Isaiah describes the work of the Servant and how his work will be received by the Lord, by the nations and by Israel.
- 52:13-15 – God exalts his Servant, granting him great success among the nations.
- 53:1-3 – Israel rejects the Servant because he did not have the credentials she sought.
- 53:4-6 – The Servant suffers our death for us.
- 53:7-9 – Israel executes the Servant while the Servant remains silent.
- 53:10-12 – God rewards the Servant and grants him eternal glory.
The Exaltation of the Servant (52:13-15)
- The Servant will be exalted to the right hand of the Father.
- 52:15 – Thus he will “sprinkle/startle”: The Septuagint has “startle” while the Hebrew Masoretic text has “sprinkle”. From my reading, most older translators chose “startle” while newer translations use “sprinkle”. The word in question has two meanings: 1) “to sprinkle” when used of sprinkling blood ceremonially. 2) “to spring up, leap”. Here it is in the hiphil meaning ‘he shall cause to leap,’ i.e. in surprise or to startle.
- I prefer the translation “startle” because of the “just as they were appalled (vs14), so he will startle (vs15)” comparison. Just as many were appalled by the extent of his suffering, so the many will be startled/shocked when they learn that he suffered for them.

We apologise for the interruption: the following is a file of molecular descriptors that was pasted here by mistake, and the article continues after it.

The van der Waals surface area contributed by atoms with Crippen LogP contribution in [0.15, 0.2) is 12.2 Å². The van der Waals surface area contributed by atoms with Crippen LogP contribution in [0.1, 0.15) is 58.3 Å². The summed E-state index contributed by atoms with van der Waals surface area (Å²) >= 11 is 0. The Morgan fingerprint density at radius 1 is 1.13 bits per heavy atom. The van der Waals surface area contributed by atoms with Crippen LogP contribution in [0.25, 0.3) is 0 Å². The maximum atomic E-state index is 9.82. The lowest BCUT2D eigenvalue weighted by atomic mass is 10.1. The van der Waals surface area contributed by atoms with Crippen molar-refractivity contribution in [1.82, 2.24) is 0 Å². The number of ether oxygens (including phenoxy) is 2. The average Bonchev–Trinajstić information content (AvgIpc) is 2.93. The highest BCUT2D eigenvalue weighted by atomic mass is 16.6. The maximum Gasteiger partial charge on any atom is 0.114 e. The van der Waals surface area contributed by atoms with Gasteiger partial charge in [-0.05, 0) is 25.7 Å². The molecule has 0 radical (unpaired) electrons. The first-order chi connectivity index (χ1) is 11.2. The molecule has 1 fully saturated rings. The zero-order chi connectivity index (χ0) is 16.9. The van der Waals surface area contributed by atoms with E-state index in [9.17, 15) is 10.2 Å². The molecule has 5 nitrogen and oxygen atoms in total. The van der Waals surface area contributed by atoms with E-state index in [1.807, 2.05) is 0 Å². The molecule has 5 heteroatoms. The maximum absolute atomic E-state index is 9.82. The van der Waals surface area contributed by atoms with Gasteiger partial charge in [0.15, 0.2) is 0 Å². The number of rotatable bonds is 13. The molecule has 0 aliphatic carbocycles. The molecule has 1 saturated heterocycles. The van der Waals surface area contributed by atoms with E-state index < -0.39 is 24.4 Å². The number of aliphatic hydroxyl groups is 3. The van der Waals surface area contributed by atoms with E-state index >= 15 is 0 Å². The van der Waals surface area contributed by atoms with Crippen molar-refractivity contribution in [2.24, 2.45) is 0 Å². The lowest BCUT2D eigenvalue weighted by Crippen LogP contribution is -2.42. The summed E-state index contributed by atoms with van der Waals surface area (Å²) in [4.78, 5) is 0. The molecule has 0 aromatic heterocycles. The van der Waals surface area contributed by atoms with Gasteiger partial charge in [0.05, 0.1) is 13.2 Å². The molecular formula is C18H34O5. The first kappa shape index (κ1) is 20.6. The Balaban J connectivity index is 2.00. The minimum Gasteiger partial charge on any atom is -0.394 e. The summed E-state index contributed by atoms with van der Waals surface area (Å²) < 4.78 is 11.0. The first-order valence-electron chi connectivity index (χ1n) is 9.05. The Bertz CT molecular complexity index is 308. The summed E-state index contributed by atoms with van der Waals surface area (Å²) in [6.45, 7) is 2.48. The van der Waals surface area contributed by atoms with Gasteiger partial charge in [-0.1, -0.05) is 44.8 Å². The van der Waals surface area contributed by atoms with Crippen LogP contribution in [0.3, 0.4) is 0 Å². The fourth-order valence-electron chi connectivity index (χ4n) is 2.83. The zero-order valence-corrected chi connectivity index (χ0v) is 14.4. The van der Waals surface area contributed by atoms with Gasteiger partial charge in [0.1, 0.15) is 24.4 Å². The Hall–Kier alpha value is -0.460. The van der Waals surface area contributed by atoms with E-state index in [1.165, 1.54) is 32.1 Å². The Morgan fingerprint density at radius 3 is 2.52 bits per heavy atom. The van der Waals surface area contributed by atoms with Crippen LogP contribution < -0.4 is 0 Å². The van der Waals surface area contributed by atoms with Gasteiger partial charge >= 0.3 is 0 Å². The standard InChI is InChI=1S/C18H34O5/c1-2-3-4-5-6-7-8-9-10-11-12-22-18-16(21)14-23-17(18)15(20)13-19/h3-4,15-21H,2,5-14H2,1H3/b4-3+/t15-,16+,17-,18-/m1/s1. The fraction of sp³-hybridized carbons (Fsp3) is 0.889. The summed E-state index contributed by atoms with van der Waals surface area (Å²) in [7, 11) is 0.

- “For what had not been told them they will see” – those who did not have the law and the prophets will see and understand.
The Rejection of the Servant (53:1-3)
- 53:1 contrasts with 52:15. Those without the law and the prophets see and understand, while those to whom the law and the prophets were given did not believe.
- “Tender shoot” – like a sucker shoot on a plant, he did not fit their qualifications for a king or for the Messiah.
- “root out of parched ground” – Like a plant that springs up where there is no water, he showed no promise.
- He had no outward beauty and nothing to attract attention.
- Consequently, the nation of Israel judged him to have no value and despised him.
The Servant Suffers our death (53:4-6)
- Note the contrasting pronouns of “he” and “our”.
- The Servant suffers and gives his life for our sins according to the LORD’s will.
- His death was misunderstood and unappreciated.
- But our inability to recognize the atonement did not hinder its success.
- The Servant’s accomplishment is the work of the LORD.